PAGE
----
Interview with Dean Tumolo About the Spring Semester


Courtesy of Villanova University

The University urges students to continue to follow COVID-19 guidelines. 

Julia Butch, Staff Writer

“No major, major changes.” 

Spring Semester has officially commenced, but COVID-19 regulations remain largely unchanged. The University’s administration is hoping to foster continued momentum and build on the first semester, or as Assistant Dean of Students Nicholas Tumolo puts it, “New Semester, Same Playbook!”

That said, there have been some changes made. For one, the University will expand surveillance testing. Specific numbers, however, are not disclosed. Surveillance testing is randomized, and students are required to take part when selected. If a student is chosen to partake in the program, he or she will receive an email to schedule a COVID-19 test within the week.

There is also a new way for students to voice concerns digitally, which is a direct result of the feedback from the end-of-semester survey students took in November. Tumolo says students wanted more “awareness and clarification of guidelines and opportunities to share concerns.” So, the University created a new reporting system ( All students are able to submit any concerns they have of fellow students not following the CARITAS guidelines. 

“Frankly, it centralizes a lot of the different options to share concerns that have already existed,” Tumolo said. 

While Tumolo appreciates the desire for anonymity, he says that it is often more difficult to address the problem when the source cannot be reached. That being said, there is an option to submit anonymously.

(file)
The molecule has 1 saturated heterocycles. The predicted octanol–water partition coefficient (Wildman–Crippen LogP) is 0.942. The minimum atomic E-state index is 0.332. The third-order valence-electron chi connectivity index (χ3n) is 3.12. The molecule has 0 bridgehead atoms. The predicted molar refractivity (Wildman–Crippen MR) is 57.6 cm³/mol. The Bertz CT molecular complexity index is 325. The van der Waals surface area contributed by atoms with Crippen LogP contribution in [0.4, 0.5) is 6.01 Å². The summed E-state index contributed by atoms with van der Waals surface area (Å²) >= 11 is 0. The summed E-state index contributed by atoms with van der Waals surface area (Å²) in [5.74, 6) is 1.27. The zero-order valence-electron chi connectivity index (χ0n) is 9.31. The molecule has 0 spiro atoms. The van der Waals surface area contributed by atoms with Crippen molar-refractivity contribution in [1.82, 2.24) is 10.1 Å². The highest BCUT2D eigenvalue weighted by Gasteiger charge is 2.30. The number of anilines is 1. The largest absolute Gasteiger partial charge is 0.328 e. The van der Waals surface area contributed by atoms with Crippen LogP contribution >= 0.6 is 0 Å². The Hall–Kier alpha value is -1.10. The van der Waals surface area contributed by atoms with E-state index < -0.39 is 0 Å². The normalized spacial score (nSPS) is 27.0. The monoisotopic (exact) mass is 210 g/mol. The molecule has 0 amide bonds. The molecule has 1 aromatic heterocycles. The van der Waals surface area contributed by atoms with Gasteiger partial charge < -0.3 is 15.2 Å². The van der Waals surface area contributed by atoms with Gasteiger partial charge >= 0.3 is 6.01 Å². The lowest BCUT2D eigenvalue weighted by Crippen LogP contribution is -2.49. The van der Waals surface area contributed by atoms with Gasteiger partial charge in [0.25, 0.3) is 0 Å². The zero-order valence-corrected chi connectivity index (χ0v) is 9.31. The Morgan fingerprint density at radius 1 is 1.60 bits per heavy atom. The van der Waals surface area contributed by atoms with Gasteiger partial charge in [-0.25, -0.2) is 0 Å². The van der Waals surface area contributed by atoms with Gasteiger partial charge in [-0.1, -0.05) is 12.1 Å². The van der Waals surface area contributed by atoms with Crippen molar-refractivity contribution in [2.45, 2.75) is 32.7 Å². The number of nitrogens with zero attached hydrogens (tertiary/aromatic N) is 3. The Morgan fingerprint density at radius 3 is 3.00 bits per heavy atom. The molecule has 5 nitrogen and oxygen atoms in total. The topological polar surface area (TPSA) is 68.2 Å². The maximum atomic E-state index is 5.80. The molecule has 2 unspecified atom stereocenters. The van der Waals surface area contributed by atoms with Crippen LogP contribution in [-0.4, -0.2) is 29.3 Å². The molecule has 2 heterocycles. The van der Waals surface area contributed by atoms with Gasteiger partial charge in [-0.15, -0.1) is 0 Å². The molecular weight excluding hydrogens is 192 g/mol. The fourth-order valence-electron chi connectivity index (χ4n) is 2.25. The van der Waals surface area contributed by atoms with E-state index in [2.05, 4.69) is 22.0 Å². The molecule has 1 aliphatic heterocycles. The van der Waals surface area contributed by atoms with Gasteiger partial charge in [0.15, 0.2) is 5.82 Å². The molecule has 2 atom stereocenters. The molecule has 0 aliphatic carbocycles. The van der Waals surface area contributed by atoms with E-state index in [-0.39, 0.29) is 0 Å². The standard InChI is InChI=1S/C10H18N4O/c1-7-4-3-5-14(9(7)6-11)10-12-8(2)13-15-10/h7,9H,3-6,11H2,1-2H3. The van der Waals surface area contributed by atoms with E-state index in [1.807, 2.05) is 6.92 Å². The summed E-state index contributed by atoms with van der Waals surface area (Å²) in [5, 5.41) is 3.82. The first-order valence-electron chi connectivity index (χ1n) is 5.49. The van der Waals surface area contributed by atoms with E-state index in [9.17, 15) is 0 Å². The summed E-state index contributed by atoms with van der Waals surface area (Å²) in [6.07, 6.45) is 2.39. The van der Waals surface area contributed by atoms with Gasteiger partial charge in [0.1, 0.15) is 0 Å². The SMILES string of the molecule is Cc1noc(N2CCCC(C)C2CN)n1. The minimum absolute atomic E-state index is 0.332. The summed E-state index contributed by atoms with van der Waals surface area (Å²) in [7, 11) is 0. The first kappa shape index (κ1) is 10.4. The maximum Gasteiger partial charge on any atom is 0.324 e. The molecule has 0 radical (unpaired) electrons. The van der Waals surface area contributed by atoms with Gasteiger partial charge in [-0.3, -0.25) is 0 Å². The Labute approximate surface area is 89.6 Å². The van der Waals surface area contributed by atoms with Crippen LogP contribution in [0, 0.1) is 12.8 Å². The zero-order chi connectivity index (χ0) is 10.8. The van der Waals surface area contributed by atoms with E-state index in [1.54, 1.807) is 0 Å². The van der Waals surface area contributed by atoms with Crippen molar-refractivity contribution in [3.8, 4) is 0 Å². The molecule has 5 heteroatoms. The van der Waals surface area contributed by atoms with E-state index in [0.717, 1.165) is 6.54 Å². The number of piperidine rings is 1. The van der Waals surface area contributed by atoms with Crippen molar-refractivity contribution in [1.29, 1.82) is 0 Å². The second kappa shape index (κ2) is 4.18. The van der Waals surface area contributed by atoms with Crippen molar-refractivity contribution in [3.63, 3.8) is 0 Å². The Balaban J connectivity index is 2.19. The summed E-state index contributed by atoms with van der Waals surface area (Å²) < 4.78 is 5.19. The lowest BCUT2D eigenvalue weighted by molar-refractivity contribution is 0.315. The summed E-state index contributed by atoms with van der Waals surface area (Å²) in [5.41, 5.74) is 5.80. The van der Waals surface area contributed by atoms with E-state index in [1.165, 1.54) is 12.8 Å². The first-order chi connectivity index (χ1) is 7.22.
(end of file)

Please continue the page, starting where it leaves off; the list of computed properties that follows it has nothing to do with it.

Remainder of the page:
He is confident with the procedures in place and stated that the success of last semester was fairly obvious. The University is even trying to facilitate varsity sports in the spring. This will include robust testing and protocols for athletes.  

Tumolo says the University was not overwhelmed by the hundreds of cases, quarantines and isolations that took place during the Fall semester. 

“We obviously planned to have cases on campus last semester,” he said. “We had plans and processes and resources in place for all of that. So, what happened is exactly what we planned for.”

Many students are wondering if we’ll make it through the Spring semester. 

“If everyone does what they’re supposed to do, and things go well, we can manage it,” the Dean said.

However, he says that there is still a “finite amount of resources and capacity.” This statement came just before the recent spike on campus and a related communication from University President Rev. Peter M. Donohue, O.S.A., Ph.D. reiterating the need to follow established guidelines. 

When asked about a threshold of cases that would necessitate shutdown, Tumolo said there is still no finite number. “There are so many factors that determine that,” he said. 

While the campus community and administration remain hopeful, there are simply no guarantees.